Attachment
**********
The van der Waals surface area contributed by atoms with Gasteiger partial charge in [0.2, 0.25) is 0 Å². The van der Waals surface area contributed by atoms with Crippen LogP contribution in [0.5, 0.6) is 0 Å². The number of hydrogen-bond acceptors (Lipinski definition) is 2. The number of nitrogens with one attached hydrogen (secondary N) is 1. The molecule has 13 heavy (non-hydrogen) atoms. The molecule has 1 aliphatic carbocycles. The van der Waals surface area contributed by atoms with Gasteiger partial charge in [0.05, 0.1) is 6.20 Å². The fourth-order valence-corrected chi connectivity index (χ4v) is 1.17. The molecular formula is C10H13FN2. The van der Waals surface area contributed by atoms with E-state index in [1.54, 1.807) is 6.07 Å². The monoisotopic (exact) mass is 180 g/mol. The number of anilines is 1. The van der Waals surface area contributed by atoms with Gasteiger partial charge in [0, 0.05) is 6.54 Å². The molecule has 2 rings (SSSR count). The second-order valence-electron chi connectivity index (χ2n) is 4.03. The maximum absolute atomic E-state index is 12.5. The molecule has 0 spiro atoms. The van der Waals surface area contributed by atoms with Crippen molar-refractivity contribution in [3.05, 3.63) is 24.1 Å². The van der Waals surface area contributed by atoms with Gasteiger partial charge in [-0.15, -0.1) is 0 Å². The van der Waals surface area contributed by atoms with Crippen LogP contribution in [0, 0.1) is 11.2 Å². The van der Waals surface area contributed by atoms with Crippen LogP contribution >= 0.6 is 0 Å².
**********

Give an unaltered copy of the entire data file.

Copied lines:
The van der Waals surface area contributed by atoms with Gasteiger partial charge in [0.2, 0.25) is 0 Å². The van der Waals surface area contributed by atoms with Crippen LogP contribution in [0.5, 0.6) is 0 Å². The number of hydrogen-bond acceptors (Lipinski definition) is 2. The number of nitrogens with one attached hydrogen (secondary N) is 1. The molecule has 13 heavy (non-hydrogen) atoms. The molecule has 1 aliphatic carbocycles. The van der Waals surface area contributed by atoms with Gasteiger partial charge in [0.05, 0.1) is 6.20 Å². The fourth-order valence-corrected chi connectivity index (χ4v) is 1.17. The molecular formula is C10H13FN2. The van der Waals surface area contributed by atoms with E-state index in [1.54, 1.807) is 6.07 Å². The monoisotopic (exact) mass is 180 g/mol. The number of anilines is 1. The van der Waals surface area contributed by atoms with Gasteiger partial charge in [0, 0.05) is 6.54 Å². The molecule has 2 rings (SSSR count). The second-order valence-electron chi connectivity index (χ2n) is 4.03. The maximum absolute atomic E-state index is 12.5. The molecule has 0 spiro atoms. The van der Waals surface area contributed by atoms with Crippen molar-refractivity contribution in [3.05, 3.63) is 24.1 Å². The van der Waals surface area contributed by atoms with Gasteiger partial charge in [-0.15, -0.1) is 0 Å². The van der Waals surface area contributed by atoms with Crippen LogP contribution in [0, 0.1) is 11.2 Å². The van der Waals surface area contributed by atoms with Crippen LogP contribution >= 0.6 is 0 Å².